This website has been constructed as part of the 2007 Summer Internship Program coordinated by the North Carolina Youth Advocacy and Involvement Office. Kelly M. Tomlinson of the College of Charleston researched, designed, and constructed this site. Karen Browning, Webmaster of the Queen Anne's Revenge Shipwreck Project, Office of State Archaeology assisted Ms. Tomlinson in the layout and arrangement of the site. Ms. Browning is also responsible for posting and maintaining the site to the Office of State Archaeology web page. Phil Bradley, Senior Geologist with the North Carolina Geological Survey in Raleigh provided technical assistance to Ms. Tomlinson and graciously allowed the use of equipment and geologic specimens in the construction of this site. Mr. Bradley also led several specimen collection trips into the North Carolina portion of the Slate Belt. David Gunkle, Intern with the North Carolina Geological Survey, accompanied us on the collection trips and provided the GIS maps with the collection points plotted and referenced for inclusion in this site. Kelsey Zyvoloski, 2007 Intern with the Office of State Archaeology, also assisted our efforts on the collection trips. Lawrence Abbott of the Office of State Archaeology served as the supervisor for this project and provided technical assistance where needed.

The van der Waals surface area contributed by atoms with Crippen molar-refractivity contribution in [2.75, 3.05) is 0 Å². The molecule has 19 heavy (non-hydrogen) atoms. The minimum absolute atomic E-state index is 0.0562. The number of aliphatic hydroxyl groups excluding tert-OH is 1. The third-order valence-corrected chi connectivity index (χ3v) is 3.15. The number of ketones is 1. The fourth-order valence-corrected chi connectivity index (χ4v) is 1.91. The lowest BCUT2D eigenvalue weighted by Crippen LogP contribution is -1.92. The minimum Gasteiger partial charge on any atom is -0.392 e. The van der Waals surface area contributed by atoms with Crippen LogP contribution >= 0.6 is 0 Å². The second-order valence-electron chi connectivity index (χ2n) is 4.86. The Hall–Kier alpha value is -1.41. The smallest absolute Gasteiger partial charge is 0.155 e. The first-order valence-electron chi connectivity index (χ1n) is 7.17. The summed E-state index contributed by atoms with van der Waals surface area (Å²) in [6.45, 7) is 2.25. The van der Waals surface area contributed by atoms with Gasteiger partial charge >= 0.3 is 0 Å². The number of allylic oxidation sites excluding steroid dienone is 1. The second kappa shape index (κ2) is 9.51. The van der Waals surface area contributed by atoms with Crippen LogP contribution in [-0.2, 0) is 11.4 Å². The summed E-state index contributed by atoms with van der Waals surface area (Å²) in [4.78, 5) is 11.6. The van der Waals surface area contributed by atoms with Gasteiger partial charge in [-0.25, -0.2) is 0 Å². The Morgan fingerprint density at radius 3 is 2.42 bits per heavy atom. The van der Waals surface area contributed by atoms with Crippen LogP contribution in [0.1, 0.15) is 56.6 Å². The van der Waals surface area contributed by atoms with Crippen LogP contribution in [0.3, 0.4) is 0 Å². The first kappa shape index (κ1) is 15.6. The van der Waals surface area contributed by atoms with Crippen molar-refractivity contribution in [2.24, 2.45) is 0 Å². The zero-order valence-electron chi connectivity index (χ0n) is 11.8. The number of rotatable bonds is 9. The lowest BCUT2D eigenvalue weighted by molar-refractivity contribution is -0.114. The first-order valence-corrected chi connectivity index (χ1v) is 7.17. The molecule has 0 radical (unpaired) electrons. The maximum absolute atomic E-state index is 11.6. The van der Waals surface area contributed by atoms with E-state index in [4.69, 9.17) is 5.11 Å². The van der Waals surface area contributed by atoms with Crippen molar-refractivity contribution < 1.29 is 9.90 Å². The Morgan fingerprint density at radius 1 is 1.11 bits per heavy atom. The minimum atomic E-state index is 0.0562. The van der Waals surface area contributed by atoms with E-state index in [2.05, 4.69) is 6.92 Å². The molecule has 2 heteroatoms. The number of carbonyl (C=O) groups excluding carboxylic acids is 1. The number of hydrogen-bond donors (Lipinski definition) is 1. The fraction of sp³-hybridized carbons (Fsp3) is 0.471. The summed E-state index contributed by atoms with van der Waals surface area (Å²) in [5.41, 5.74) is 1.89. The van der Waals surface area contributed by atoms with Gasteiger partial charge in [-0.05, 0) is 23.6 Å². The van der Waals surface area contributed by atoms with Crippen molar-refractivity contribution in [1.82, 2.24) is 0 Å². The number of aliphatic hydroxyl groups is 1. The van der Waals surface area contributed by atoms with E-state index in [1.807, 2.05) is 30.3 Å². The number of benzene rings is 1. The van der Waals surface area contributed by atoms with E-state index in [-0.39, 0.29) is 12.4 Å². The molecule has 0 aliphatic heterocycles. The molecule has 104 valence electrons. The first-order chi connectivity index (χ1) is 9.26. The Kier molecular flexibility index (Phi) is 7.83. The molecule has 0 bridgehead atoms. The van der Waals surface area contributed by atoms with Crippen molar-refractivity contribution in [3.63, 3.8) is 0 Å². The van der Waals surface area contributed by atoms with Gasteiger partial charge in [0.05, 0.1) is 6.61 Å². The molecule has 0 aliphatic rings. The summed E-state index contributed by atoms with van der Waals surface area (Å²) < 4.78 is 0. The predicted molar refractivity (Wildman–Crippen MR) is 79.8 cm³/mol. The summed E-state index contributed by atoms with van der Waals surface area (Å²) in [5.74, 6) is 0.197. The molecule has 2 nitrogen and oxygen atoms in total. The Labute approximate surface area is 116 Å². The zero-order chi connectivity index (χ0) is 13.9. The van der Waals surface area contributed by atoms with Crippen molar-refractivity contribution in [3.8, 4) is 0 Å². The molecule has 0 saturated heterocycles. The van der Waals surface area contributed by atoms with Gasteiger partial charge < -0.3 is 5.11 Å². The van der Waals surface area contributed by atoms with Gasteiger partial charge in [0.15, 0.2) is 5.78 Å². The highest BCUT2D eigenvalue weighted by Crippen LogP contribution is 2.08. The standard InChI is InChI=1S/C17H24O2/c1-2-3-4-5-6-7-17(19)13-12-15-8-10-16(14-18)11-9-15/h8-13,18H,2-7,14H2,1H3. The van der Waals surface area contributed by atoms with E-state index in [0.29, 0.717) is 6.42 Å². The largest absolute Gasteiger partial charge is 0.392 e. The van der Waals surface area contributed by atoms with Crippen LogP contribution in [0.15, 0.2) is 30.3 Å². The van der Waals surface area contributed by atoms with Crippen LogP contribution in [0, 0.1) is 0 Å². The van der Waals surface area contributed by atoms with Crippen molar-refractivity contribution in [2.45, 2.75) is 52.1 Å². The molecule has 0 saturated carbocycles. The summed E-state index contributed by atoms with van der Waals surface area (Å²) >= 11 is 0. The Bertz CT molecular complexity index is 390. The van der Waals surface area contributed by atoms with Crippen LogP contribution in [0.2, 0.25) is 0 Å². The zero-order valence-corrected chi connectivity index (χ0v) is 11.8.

Welcome to this site! We hope you find it of great interest and useful as a research tool. This site should be beneficial and provide comparative raw material data for artifacts collected at archaeological sites both within and outside the boundaries of the Slate Belt.

Please contact us with comments and feedback at lawrence.abbott@ncdcr.gov.

Lawrence Abbott,

Assistant State Archaeologist